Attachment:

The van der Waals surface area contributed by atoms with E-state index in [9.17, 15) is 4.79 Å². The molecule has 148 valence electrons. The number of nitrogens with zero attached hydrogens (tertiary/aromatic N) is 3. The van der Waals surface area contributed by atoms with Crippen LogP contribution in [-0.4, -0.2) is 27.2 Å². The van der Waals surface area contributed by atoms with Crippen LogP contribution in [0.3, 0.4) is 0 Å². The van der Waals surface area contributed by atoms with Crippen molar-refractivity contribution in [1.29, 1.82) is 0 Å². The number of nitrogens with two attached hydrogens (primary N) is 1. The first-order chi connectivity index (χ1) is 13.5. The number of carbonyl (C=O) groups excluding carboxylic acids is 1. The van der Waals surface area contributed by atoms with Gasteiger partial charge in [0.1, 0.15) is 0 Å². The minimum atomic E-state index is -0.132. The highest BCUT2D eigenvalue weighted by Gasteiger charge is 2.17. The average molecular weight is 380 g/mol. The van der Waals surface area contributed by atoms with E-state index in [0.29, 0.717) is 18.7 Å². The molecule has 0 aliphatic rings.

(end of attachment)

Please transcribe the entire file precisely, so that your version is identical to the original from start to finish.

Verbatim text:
The van der Waals surface area contributed by atoms with E-state index in [9.17, 15) is 4.79 Å². The molecule has 148 valence electrons. The number of nitrogens with zero attached hydrogens (tertiary/aromatic N) is 3. The van der Waals surface area contributed by atoms with Crippen LogP contribution in [-0.4, -0.2) is 27.2 Å². The van der Waals surface area contributed by atoms with Crippen LogP contribution in [0.3, 0.4) is 0 Å². The van der Waals surface area contributed by atoms with Crippen molar-refractivity contribution in [1.29, 1.82) is 0 Å². The number of nitrogens with two attached hydrogens (primary N) is 1. The first-order chi connectivity index (χ1) is 13.5. The number of carbonyl (C=O) groups excluding carboxylic acids is 1. The van der Waals surface area contributed by atoms with Gasteiger partial charge in [0.1, 0.15) is 0 Å². The minimum atomic E-state index is -0.132. The highest BCUT2D eigenvalue weighted by Gasteiger charge is 2.17. The average molecular weight is 380 g/mol. The van der Waals surface area contributed by atoms with E-state index in [0.29, 0.717) is 18.7 Å². The molecule has 0 aliphatic rings.